We live in a culture of images and brief information. We are accustomed to quick and short-term visual stimuli, which have made it increasingly difficult for the media to attract our attention. In the world dominated by photography, literalness and hashtags, the press is till able to find its own place, which is not solely represented by the on-line format but also the one that appears in print. It is still one of the most accessible knowledge and information sources that literally anyone can reach.
Contemporary magazines are distinguished by a wealth of photographs and illustrations, which, as assumed, are to be a supplement for the text. Their presence is to draw the readers’ attention and encourage them to stop and read a specific article. But is this the illustration’s only function?
Before starting the work on the illustration, the artist gets to know the text, the specific story, the topic of the article / issue so that the resulting creation presented to the readers would make them reach for it willingly. Does this mode of work make it possible for the artist to illustrate the text – often on a difficult subject – completely ignoring it? Is not the illustration, by its significance, beginning to match and complement the text, or even tends to outweigh it?
Looking for new illustrations, we have discovered that the artists, in seemingly simple and understandable works, add something from themselves, something beyond the text itself. They build their own intriguing metaphors. It often happens that an illustrator, involved in a subject, reveals a completely new context for the issue, thus revealing to the viewer a wide field for interpretation of the discussed topics.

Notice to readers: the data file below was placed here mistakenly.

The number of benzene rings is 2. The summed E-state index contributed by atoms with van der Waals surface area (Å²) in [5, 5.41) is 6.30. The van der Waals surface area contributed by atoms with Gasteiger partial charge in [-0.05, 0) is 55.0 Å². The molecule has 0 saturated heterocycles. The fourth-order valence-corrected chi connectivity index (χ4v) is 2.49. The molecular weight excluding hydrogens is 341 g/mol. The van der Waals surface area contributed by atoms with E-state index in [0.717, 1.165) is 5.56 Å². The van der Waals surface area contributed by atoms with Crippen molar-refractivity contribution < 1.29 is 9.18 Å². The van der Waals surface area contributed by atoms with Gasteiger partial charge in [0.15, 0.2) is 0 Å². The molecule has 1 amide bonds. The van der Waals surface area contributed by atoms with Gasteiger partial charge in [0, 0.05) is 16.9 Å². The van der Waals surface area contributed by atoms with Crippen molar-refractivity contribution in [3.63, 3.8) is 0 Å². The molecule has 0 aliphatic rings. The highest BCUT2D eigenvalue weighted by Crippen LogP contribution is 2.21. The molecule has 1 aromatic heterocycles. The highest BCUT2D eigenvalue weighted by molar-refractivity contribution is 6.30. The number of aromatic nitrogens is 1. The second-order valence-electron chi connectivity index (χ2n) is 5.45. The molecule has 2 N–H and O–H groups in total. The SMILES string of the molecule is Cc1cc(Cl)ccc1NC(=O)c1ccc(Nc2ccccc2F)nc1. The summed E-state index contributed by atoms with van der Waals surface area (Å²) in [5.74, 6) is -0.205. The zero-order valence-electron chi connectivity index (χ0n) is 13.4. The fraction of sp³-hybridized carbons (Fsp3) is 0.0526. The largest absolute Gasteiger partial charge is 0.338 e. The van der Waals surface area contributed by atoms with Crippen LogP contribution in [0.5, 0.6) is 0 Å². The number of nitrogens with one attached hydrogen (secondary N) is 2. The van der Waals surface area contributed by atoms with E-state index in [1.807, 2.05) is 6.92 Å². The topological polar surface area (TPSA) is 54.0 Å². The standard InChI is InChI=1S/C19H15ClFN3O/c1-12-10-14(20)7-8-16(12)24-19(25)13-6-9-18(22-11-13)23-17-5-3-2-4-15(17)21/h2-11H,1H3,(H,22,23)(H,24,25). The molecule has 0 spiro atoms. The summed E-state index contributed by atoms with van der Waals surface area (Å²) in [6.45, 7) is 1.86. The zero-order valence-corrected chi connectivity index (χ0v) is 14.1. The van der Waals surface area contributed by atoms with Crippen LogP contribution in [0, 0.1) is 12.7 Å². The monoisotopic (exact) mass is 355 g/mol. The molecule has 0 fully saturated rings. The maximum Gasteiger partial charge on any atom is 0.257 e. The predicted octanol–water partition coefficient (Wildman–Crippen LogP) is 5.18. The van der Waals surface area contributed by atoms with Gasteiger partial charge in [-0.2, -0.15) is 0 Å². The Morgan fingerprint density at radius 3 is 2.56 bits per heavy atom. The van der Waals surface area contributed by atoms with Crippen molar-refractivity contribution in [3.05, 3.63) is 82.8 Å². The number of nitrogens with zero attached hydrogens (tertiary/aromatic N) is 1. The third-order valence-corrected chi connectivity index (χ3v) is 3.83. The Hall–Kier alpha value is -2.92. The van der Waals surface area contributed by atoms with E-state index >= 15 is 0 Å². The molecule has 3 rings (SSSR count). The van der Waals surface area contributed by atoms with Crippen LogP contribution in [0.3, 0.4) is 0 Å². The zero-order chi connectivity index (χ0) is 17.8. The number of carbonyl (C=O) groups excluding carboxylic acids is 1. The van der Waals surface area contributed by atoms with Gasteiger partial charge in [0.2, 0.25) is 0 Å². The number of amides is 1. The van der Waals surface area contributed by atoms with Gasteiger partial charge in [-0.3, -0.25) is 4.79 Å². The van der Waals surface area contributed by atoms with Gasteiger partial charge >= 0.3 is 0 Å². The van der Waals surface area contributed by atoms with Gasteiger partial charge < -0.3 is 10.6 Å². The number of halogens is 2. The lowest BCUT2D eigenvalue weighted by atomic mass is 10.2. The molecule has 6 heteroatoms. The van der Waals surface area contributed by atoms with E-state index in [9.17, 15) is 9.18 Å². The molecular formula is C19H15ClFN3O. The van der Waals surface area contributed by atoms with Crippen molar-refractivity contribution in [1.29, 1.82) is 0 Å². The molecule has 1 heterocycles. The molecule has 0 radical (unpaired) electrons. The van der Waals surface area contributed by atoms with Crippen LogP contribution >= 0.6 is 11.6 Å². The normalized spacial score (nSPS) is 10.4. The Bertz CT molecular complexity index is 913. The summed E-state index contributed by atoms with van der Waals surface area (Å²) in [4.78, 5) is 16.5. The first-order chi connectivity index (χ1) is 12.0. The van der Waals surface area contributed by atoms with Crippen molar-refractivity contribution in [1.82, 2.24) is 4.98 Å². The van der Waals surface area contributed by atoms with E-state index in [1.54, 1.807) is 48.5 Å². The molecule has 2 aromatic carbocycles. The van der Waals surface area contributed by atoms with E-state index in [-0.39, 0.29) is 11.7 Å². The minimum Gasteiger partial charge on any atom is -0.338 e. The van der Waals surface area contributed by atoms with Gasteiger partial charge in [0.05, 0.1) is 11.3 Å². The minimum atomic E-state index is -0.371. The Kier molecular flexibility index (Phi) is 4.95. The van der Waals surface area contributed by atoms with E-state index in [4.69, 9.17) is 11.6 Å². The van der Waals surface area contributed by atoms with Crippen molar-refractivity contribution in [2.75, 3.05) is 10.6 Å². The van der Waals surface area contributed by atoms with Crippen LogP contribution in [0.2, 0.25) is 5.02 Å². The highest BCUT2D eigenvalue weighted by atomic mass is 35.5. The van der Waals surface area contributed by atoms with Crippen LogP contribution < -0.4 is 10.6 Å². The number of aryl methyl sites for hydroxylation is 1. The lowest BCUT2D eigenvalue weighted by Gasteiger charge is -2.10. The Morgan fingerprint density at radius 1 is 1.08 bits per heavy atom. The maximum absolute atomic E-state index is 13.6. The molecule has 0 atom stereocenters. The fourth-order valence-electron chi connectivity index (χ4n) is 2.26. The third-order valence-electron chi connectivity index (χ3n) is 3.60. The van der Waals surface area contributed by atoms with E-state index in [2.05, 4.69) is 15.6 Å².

We do not know if such a way of representation is in line with the current trend or fashion, or rather results from the need for a demanding recipient who is so difficult to be stopped and shown things that are not always pleasing to the eye or concern the everyday life.
Exhibition Involved in the text. The press illustration draws attention to the problem of the boundaries of literalness and highlights significance of the illustrations in the magazines, including the emphasis on the work of the artists who are obliged to collaborate with the content of the article from which they derive their eponymous involvement. The exhibition characterizes the contemporary Polish press illustration, which is not only utilitarian, but is also equivalent to other fields of art and very often bears marks of social involvement. At the exhibition, we are presenting the works by 47 Polish illustrators from the major press publications, including a quarterly for children. Involved… is an extensive exhibition project, the first edition of which took place at the Design Institute in Kielce in 2017.
curators: Katarzyna Bartnik, Urszula Dudek, Dominika Janicka
exhibition architect: Dominika Janicka
visual communication: Patrycja Podkościelny
co-organizer: Instytut Dizajnu w Kielcach
media patronage: Charaktery, Enter the ROOM x G’rls ROOM, Zoom, Kurier Lubelski
cooperation: Charaktery, Duży Format, Enter the ROOM x G’rls ROOM, Newsweek, Pismo. Magazyn Opinii, Trzy Czte Ry, Wysokie Obcasy, Miesięcznik ZNAK, Zwierciadło